A very influential early convert to the Church by the name of Ezra Booth apostatized in 1831. He immediately went out and started publishing newspaper articles against the church. He was the first highly visible ex/anti-Mormon. He was causing considerable problems for the church’s missionary efforts in the area.
At this time, Joseph Smith was fully engaged in the very important task of translating the Bible by inspiration with Sidney Rigdon as his scribe. They inquired of the Lord as to what to do about the Ezra Booth situation. The response they received is recorded as Doctrine and Covenants 71.
Behold, thus saith the Lord unto you my servants Joseph Smith, Jun., and Sidney Rigdon, that the time has verily come that it is necessary and expedient in me that you should open your mouths…
The command was to temporarily set aside the translation of the Bible and to open their mouths and preach the gospel. How were they to preach?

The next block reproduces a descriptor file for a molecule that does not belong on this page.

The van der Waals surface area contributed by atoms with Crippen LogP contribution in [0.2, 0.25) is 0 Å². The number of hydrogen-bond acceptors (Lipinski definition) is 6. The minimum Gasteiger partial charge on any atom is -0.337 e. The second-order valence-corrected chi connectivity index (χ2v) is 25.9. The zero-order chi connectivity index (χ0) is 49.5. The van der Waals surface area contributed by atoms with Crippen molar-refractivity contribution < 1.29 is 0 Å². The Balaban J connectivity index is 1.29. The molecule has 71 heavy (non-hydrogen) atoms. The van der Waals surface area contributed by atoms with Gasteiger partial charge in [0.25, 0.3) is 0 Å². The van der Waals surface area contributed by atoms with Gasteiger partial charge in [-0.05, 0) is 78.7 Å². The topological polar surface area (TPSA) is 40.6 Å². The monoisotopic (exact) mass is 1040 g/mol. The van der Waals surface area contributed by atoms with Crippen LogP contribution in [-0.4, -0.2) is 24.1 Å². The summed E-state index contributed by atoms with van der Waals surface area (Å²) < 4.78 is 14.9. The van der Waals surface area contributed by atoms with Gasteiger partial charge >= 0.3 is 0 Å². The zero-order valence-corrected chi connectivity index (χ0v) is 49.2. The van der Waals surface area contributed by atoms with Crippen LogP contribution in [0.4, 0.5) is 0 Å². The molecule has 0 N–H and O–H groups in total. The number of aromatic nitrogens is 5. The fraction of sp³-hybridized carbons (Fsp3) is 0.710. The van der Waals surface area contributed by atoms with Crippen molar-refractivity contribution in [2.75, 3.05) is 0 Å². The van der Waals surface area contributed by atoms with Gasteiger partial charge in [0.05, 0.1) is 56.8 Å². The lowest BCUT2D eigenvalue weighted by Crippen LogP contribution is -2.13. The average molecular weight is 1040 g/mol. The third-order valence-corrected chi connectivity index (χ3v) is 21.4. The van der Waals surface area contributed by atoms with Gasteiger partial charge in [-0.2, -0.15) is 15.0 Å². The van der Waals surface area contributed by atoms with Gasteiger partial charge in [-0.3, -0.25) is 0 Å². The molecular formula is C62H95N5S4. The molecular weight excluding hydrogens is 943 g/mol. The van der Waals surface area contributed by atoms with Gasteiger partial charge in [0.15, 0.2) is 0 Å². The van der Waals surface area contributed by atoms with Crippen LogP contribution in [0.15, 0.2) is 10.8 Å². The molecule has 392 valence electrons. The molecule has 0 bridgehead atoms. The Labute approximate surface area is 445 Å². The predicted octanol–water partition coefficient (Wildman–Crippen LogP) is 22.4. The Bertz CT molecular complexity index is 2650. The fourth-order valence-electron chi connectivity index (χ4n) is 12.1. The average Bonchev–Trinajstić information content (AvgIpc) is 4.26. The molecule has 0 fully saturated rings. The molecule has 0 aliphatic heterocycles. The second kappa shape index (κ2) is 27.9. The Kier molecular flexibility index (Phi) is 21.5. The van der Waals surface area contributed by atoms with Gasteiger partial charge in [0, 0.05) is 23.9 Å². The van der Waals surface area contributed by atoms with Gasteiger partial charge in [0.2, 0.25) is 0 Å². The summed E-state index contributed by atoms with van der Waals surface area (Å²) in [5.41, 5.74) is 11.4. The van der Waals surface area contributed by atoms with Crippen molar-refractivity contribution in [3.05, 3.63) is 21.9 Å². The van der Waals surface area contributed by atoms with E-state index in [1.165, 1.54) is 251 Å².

Wherefore, confound your enemies; call upon them to meet you both in public and in private; and inasmuch as ye are faithful their shame shall be made manifest. Wherefore, let them bring forth their strong reasons against the Lord. Verily, thus saith the Lord unto you–there is no weapon that is formed against you shall prosper.
The Lord expected them to address the critics head on–face to face–in public and in private. He didn’t say “get them to shut their mouths” but “let them bring forth their strong reasons.” In other words, “bring it on!” He didn’t say “ignore them.” While there may be times to “ignore” our critics, there often are times when we need to “open our mouths” and “confound [our] enemies.”